Insights Blog

Choosing An Aircraft Management Company For Your Business Jet

“The best aircraft management is not the most expensive nor the least. Rather, it’s the one who deals fairly, advocates in the client’s best interest and does what is right when action is required.”
Joe Barber, Director of Aircraft Management, Clay Lacy Aviation

 

Beyond a reputable name and an established aircraft management process, what criteria differentiates one aircraft management company from another? Considering the scope of experience required to properly manage a multimillion dollar business jet, how does an aircraft owner or chief pilot evaluate and identify the best aircraft management company to support their aviation asset?

To help answer these questions, Joe Barber, Director of Aircraft Management at Clay Lacy Aviation, shares three-touch points of what sets one aircraft management company apart from another.

 

Who is the aircraft manager?

The first component that sets a management company above the rest is the aircraft manager. “It’s simple really— what differentiates a manager. It is about how the manager treats people,” advises Joe. Not only must a manager understand the client and their specific needs, but also exhibit a harmonized approach to working with people.

“It’s simple really— what differentiates a manager. It is about how the manager treats people.”

A cohesive management style is one that is built upon aircraft management experience. Additionally, a manager who displays an exceptional ability to listen and apply an owner’s desires and goals into actionable results is essential. The best aircraft managers treat everyone with respect, kindness and care. Owners and pilots can tell a lot about a company and the aircraft management side of the business by how an aircraft manager interacts with those inside— and outside— of his or her business network.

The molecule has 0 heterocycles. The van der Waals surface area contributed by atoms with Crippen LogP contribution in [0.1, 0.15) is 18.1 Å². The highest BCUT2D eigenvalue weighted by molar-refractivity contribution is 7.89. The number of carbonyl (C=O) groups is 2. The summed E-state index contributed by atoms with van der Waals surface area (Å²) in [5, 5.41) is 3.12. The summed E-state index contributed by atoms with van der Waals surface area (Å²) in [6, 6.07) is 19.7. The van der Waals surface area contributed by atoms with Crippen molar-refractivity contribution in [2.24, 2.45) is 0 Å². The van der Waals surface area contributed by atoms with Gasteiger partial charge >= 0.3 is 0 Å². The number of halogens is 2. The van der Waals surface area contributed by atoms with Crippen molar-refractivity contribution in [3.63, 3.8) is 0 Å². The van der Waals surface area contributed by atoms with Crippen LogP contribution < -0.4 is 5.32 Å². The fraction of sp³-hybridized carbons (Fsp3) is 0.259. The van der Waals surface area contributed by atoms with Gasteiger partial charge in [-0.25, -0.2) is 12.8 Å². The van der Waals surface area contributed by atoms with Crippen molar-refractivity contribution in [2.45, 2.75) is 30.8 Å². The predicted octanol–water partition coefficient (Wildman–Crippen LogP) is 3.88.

What is the longevity and retention at the company?

An important indication of how well an aviation asset will be managed is to take into account the years that a company has been in operation. Owners and pilots should ask, “What is the retention rate within this aircraft management company?” Joe says that, “You are able to tell a lot about an aircraft management operation by looking at the longevity of the brand and the people who compose it.” 

Owners and pilots are wise to question how long a company has operated, the longevity of the key employees within the organization, and the employees’ dedication to their role with the company. “In aircraft management, there will be times when situations go off-course, but the true test to whether a company is good or bad is recognizing how an individual recovers,” says Joe. “Are the employees dedicated to serving the customer for the long-term?” Longevity, retention and dedication are valuable indicators in regards to a successful aircraft management company.

An aircraft manager is the liaison between the aircraft owner and a company, but it takes a team to create and execute a management plan that will yield long term satisfaction. Chief pilots and owners should ask, when choosing a management company, “Who is my team and what is each person responsible for covering?” Joe advises clients to take a keen interest in the people comprising the operation. “Who is the dispatcher, accountant, or director of maintenance?” says Joe. “The team members— their abilities, experience and character— matters when selecting an aircraft management company.”

“The team members— their abilities, experience and character— matters when selecting an aircraft management company.”

There is a definite advantage and convenience to managing an aircraft at Clay Lacy; as all aspects of jet ownership are available at one location. Aircraft managers work closely with— and personally know— the individuals who book charter flights, conduct aircraft maintenance and crew the jet. The team approach established, internally, creates trust and efficiency for jet owners.

 

Conclusion

Managing a private jet takes a considerable amount of time and coordination. Owners often assume, in an effort to save on costs, that pilots can take on the role of both managing and flying, but a designated aircraft manager is truly a necessity when owning an aircraft. Pilots have enough responsibilities to be tasked with the additional job of managing a jet. “The nature of management requires daily touch-points. It’s not a decision an aircraft owner should take lightly,” says Joe.

 


Interested in managing your jet with Clay Lacy? Contact an aircraft management professional today.